” Think about the rough patches of holidays past. Did you or your child say something inappropriate to a relative? Did you or your child have a melt-down at a family gathering or in public? Think about what you’d like to avoid this year and what the triggers may be for you or your child. There are usually warning signs, even subtle signs, when things are about to go awry with an ADHD child or adult. A little self-discovery goes a long way in this regard! Help yourself or your child by learning to see the signs or triggers and having a pre-made escape plan in place. A few suggestions: “Could you excuse me while we get some fresh air?” “I could really use some fresh air/to stretch my legs/to get the blood pumping after all this food/drink/sitting around.” Or simply remove yourself (or your child) to a quiet place.
2. Plan some down time:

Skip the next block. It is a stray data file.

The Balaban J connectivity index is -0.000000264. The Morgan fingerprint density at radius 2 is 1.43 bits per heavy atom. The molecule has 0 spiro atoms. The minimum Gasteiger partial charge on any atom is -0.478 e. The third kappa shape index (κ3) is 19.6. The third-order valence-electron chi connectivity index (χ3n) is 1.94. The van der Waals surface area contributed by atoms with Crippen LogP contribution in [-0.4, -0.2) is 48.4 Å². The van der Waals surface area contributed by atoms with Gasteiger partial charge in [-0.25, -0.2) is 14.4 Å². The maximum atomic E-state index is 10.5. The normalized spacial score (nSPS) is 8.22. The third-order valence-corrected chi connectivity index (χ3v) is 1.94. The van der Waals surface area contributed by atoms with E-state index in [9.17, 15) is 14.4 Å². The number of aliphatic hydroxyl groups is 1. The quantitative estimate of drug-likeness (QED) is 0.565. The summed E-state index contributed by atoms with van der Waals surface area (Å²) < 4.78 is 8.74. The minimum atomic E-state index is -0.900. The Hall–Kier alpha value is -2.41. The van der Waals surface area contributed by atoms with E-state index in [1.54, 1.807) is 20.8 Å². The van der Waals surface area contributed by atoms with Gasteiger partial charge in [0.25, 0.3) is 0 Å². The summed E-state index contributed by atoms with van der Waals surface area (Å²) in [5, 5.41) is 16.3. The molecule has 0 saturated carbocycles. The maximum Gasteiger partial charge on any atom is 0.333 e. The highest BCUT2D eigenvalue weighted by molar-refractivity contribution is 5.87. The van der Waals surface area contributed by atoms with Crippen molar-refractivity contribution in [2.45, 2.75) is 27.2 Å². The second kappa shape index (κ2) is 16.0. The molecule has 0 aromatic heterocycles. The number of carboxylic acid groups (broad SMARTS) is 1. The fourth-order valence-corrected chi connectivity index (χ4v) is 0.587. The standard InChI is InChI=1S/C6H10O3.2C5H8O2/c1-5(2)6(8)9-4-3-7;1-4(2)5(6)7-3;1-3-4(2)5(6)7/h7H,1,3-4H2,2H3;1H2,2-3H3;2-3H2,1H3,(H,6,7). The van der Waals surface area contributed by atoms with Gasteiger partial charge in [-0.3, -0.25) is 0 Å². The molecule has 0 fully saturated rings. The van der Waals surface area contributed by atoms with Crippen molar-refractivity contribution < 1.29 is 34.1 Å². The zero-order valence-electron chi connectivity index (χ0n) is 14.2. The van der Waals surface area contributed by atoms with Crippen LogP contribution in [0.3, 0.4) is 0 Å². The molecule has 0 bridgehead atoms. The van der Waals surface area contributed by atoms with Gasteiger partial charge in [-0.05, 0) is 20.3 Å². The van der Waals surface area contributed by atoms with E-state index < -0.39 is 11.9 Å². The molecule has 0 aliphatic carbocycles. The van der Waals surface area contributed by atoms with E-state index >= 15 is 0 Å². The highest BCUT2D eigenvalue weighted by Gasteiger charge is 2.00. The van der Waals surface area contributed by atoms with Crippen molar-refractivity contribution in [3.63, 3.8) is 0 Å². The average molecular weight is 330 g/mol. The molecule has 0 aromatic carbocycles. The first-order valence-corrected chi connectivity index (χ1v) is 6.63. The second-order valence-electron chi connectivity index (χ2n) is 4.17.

It’s easy for anybody to feel over-stimulated and overwhelmed during the Holiday season. For adults, there are family demands, so much to do in limited time and so many, many details to be dealt with! For children, the routines and structure that are so comforting and help with self-modulation are disrupted. There are guests and social demands and lots and lots of excitement. It’s easy to become over stimulated and overwhelmed, and for those of us who are not as “tuned in” to our ADHD, we can feel like we’ve hit the proverbial wall in an instant. Building some time to refresh and recharge your internal batteries in key this time of year. Self-care and time to do whatever it is that makes you feel refreshed should definitely be part of the schedule. Whether it’s exercise (which we know is essential to the ADHD brain!), a nap, a video game, or just some unstructured play, you need to put time for yourself (or your child) on your Holiday calendar!